Due to the declaration of Covid-19 as a pandemic, the inclusion of the term “pandemic” in a ‘Scenario A force majeure clause’ would thus support the argument that Covid-19 falls under a force majeure event, however despite previous pandemics such as swine flu and Ebola, there has been no reported case law in Guernsey or England directly on the operation of force majeure clauses in the context of epidemics or pandemics. 

In instances where force majeure clauses do not contain a closed list of events but refer to “events that cause disruptions in performance beyond a party’s reasonable control” (Scenario B), unforeseen disruption to lives and businesses that we are now seeing as a result of Covid-19 is exactly what one would envisage such a force majeure clause was constructed to address.  This does not take away from the fact that, in order to determine whether a force majeure clause had been triggered, one will need to consider the contractual wording (interpretation) and the impact of the relevant circumstances on the parties.  


Impossibility, mitigating factors and other aspects to consider

Establishing whether an event occurred which triggers a force majeure clause is not the only element a party needs to prove in order to claim relief thereunder.  It is common practice that the following questions will also need to addressed in order to claim relief under a force majeure clause, namely whether:

  1. the force majeure event was the cause of the inability to perform or delayed performance;
  2. performance is truly impossible and due to circumstances beyond a party’s control; and
  3. the risk of non-performance was foreseeable and able to be mitigated.

The fact that a party finds its contractual obligation more difficult, more expensive or less profitable to perform as a result of Covid-19 would not be sufficient to trigger a force majeure clause.  In this context, Covid-19 would have had to result in such obligation been made physically or legally impossible to perform in order to be sufficient to absolve the party in question of its duty to perform.  As a result, where a party anticipates falling into difficulty with meeting its contractual obligations (e.g. experiencing staff shortages or issues with delivery due to Covid-19), it will not be able to rely on force majeure where alternatives to such problems may be available, even if it is as a higher cost.  Furthermore, a party would only be able to claim relief under the clause in respect of that specific obligation which has been made impossible to perform, with its outstanding obligations remaining unaffected.

A further critical factor to consider before a party relies on force majeure for relief, is whether it has done everything reasonably expected of it to mitigate its losses, as failure to do so could affect its recoverable damages. In this specific Covid-19 situation, mitigating steps might include, considering alternative suppliers or alternative methods of delivery,  being pro-active by assessing current and future impacts of Covid-19 on a party’s obligations and taking pre-emptive steps to avoid or mitigate any future non-compliance, renegotiations (or attempted renegotiations) of the terms of the contract that causes issues (since most contracts can be amended by agreement between parties) and filing loss of business or interruption claims (if insured).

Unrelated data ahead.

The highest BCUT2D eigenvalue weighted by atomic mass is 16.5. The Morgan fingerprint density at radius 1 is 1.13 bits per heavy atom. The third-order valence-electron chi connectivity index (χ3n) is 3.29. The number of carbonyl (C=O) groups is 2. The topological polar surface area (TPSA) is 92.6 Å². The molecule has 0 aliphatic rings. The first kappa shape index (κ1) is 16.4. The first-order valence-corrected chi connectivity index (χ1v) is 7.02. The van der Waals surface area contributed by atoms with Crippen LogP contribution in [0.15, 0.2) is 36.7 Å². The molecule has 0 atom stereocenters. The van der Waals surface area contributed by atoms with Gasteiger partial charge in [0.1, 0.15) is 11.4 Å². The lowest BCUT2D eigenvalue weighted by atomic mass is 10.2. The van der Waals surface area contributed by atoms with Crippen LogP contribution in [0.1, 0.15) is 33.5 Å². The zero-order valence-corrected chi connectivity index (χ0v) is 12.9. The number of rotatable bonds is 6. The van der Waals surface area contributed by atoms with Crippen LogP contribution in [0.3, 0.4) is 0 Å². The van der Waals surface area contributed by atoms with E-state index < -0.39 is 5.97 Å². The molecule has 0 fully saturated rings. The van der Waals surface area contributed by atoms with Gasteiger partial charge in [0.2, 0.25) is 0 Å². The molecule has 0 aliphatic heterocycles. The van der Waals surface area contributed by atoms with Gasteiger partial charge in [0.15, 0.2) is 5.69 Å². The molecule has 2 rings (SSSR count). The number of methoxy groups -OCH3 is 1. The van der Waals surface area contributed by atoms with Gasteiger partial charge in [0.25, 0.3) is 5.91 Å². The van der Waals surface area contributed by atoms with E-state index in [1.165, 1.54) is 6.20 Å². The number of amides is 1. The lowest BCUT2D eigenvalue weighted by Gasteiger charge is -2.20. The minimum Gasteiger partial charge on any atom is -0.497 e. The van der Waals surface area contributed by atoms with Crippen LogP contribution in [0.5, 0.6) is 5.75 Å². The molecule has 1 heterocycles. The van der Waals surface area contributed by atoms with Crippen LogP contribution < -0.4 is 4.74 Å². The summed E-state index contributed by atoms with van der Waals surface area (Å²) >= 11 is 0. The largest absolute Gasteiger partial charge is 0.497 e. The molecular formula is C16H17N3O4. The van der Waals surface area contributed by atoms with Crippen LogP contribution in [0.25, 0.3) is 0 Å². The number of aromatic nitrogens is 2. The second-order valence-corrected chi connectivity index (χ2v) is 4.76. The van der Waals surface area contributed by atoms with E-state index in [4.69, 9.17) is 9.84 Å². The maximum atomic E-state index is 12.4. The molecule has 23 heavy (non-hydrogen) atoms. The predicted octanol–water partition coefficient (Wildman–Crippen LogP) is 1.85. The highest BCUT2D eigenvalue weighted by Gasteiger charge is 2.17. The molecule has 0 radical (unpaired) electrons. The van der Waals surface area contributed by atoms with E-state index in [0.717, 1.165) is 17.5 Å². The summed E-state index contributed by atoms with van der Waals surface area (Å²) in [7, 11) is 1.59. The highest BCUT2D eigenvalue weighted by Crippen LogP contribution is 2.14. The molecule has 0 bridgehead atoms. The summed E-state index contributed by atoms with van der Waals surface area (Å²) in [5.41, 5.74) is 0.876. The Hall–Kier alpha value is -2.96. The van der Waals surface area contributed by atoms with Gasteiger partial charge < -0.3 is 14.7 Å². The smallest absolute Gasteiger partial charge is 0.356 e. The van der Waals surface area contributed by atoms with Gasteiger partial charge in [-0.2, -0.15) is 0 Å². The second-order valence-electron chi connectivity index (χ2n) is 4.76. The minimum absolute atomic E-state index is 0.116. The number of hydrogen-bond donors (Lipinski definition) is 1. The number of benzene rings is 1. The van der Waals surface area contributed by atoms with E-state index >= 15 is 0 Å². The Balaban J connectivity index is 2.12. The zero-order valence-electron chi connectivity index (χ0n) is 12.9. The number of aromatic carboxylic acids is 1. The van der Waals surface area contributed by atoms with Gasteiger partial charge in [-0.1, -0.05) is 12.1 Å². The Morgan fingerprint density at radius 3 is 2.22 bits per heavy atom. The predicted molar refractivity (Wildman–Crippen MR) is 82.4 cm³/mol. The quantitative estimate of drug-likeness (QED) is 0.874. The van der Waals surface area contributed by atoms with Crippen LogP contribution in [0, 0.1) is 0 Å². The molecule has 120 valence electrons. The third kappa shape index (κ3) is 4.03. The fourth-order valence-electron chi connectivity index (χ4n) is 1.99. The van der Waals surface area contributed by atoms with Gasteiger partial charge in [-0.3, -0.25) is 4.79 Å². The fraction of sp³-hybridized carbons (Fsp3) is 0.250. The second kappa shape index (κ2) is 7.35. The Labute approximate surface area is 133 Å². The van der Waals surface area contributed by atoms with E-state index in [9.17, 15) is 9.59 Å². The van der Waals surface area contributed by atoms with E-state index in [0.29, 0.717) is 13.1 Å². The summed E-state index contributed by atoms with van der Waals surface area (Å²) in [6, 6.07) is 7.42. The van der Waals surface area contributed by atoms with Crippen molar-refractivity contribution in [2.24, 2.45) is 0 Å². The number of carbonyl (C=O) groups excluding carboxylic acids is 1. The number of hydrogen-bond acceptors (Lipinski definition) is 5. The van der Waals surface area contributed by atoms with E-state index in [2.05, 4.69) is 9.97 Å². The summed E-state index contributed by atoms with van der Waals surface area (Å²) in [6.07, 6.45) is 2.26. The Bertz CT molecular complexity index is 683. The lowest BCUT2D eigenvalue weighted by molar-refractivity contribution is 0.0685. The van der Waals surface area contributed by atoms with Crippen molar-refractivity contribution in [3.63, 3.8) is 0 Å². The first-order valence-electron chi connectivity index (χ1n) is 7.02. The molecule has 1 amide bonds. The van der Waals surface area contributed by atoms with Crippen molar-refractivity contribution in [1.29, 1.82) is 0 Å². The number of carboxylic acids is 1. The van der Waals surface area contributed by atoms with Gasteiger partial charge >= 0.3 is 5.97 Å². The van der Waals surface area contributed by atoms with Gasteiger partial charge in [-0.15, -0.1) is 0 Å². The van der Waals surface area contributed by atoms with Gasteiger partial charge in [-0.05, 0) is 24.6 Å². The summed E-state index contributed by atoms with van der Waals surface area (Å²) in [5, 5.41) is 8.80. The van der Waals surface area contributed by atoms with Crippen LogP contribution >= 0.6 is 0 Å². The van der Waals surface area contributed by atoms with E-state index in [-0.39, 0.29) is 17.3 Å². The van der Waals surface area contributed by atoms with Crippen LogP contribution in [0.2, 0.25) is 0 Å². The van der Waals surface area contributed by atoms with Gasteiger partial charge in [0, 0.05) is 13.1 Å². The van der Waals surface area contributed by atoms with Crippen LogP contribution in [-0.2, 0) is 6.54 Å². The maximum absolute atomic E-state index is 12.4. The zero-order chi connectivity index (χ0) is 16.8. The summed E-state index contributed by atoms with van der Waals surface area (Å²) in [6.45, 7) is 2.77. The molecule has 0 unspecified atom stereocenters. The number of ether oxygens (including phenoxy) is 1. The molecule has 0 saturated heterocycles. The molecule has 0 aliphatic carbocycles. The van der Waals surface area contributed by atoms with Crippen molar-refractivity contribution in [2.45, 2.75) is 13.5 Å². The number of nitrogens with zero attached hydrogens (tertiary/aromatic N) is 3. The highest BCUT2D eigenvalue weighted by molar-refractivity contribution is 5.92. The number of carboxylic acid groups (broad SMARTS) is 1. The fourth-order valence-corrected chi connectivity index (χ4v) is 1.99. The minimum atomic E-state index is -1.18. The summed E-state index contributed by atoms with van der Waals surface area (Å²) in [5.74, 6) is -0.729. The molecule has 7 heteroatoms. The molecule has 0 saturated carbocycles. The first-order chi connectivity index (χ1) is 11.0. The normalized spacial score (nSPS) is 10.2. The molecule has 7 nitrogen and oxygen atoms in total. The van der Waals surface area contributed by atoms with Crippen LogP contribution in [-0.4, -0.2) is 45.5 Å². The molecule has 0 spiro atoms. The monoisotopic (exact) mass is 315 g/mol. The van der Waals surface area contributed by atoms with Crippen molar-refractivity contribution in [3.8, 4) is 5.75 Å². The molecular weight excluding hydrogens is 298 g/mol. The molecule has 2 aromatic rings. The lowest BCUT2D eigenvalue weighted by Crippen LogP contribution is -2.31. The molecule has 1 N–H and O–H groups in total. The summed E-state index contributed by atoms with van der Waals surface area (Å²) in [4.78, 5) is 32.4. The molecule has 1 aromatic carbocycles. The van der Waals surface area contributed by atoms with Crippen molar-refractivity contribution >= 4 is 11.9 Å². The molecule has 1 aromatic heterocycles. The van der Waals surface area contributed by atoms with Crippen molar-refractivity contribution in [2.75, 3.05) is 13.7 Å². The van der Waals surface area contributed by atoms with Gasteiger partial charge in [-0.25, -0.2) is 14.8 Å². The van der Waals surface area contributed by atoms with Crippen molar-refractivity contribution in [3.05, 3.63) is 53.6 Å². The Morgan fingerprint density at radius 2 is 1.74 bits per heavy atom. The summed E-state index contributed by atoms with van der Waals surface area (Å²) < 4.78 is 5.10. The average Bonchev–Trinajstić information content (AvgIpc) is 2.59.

Proper record keeping

It is imperative that detailed records be kept in respect of the situation that caused performance to be made impossible as well as all attempts and steps taken to find alternatives or to mitigate such interruptions.  Such detailed record keeping may be a party’s saving grace when claiming absolution of a contractual obligation based on force majeure.


Procedural requirements

A party wishing to rely on a force majeure clause should follow the procedural requirements set out in the contract.  Not doing so in a timely manner can result in a party relinquishing its right to claim relief under the clause.  This includes notification requirements in respect of a party’s intention to rely on the force majeure clause to the other party within a specific timeframe as well as any general formalities required for the service of notices. Careful consideration must be paid to which event or circumstance a party alleges constitutes the force majeure event, taking into account the wording of the clause and the timeframe required for service of notices. 


Conclusion

Force majeure could potentially be a contractually and legally beneficial resolution that provides a real possibility for businesses to deal with the current Covid-19 situation, provided necessary requirements are met to trigger such a clause. A case by case assessment is however essential before implementation of these options as determining whether performance is excused by a force majeure clause can be a difficult and highly fact-sensitive exercise.  Consequently, it is vital that businesses which might be affected by Covid-19, carefully review all material commercial agreements and evaluate their risk profiles in connection with Covid-19.   

Author Belinda Hartzenberg Associate